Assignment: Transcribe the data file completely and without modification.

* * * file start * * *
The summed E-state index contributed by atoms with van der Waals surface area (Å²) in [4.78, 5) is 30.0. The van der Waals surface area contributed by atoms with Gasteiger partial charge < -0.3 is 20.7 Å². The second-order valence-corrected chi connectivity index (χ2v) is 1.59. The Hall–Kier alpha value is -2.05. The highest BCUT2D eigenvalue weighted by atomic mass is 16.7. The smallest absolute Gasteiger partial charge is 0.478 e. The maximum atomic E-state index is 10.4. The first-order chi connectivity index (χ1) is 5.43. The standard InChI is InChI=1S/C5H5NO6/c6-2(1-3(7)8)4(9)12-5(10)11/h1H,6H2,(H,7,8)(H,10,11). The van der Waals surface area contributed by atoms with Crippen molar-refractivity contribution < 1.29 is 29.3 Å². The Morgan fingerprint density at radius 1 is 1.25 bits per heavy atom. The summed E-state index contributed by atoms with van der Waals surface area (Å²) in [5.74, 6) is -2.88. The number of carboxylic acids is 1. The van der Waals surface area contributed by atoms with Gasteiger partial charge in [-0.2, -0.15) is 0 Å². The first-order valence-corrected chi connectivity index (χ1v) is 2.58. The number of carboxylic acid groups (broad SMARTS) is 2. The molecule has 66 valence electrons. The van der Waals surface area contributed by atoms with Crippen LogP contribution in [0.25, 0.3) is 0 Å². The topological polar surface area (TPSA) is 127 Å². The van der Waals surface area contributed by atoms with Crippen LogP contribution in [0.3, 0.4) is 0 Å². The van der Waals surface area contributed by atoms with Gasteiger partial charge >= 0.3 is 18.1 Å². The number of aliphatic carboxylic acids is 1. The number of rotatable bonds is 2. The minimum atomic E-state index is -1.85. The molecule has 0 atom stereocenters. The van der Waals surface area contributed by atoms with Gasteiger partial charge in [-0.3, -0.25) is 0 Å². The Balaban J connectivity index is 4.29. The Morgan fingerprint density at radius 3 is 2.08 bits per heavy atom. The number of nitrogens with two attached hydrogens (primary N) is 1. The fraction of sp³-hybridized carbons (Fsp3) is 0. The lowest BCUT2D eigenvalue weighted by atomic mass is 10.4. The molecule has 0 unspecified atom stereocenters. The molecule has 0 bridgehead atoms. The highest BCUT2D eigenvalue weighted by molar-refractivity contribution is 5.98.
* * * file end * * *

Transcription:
The summed E-state index contributed by atoms with van der Waals surface area (Å²) in [4.78, 5) is 30.0. The van der Waals surface area contributed by atoms with Gasteiger partial charge < -0.3 is 20.7 Å². The second-order valence-corrected chi connectivity index (χ2v) is 1.59. The Hall–Kier alpha value is -2.05. The highest BCUT2D eigenvalue weighted by atomic mass is 16.7. The smallest absolute Gasteiger partial charge is 0.478 e. The maximum atomic E-state index is 10.4. The first-order chi connectivity index (χ1) is 5.43. The standard InChI is InChI=1S/C5H5NO6/c6-2(1-3(7)8)4(9)12-5(10)11/h1H,6H2,(H,7,8)(H,10,11). The van der Waals surface area contributed by atoms with Crippen molar-refractivity contribution < 1.29 is 29.3 Å². The Morgan fingerprint density at radius 1 is 1.25 bits per heavy atom. The summed E-state index contributed by atoms with van der Waals surface area (Å²) in [5.74, 6) is -2.88. The number of carboxylic acids is 1. The van der Waals surface area contributed by atoms with Gasteiger partial charge in [-0.2, -0.15) is 0 Å². The first-order valence-corrected chi connectivity index (χ1v) is 2.58. The number of carboxylic acid groups (broad SMARTS) is 2. The molecule has 66 valence electrons. The van der Waals surface area contributed by atoms with Crippen LogP contribution in [0.25, 0.3) is 0 Å². The topological polar surface area (TPSA) is 127 Å². The van der Waals surface area contributed by atoms with Crippen LogP contribution in [0.3, 0.4) is 0 Å². The van der Waals surface area contributed by atoms with Gasteiger partial charge >= 0.3 is 18.1 Å². The number of aliphatic carboxylic acids is 1. The number of rotatable bonds is 2. The minimum atomic E-state index is -1.85. The molecule has 0 atom stereocenters. The van der Waals surface area contributed by atoms with Gasteiger partial charge in [-0.3, -0.25) is 0 Å². The Balaban J connectivity index is 4.29. The Morgan fingerprint density at radius 3 is 2.08 bits per heavy atom. The number of nitrogens with two attached hydrogens (primary N) is 1. The fraction of sp³-hybridized carbons (Fsp3) is 0. The lowest BCUT2D eigenvalue weighted by atomic mass is 10.4. The molecule has 0 unspecified atom stereocenters. The molecule has 0 bridgehead atoms. The highest BCUT2D eigenvalue weighted by molar-refractivity contribution is 5.98.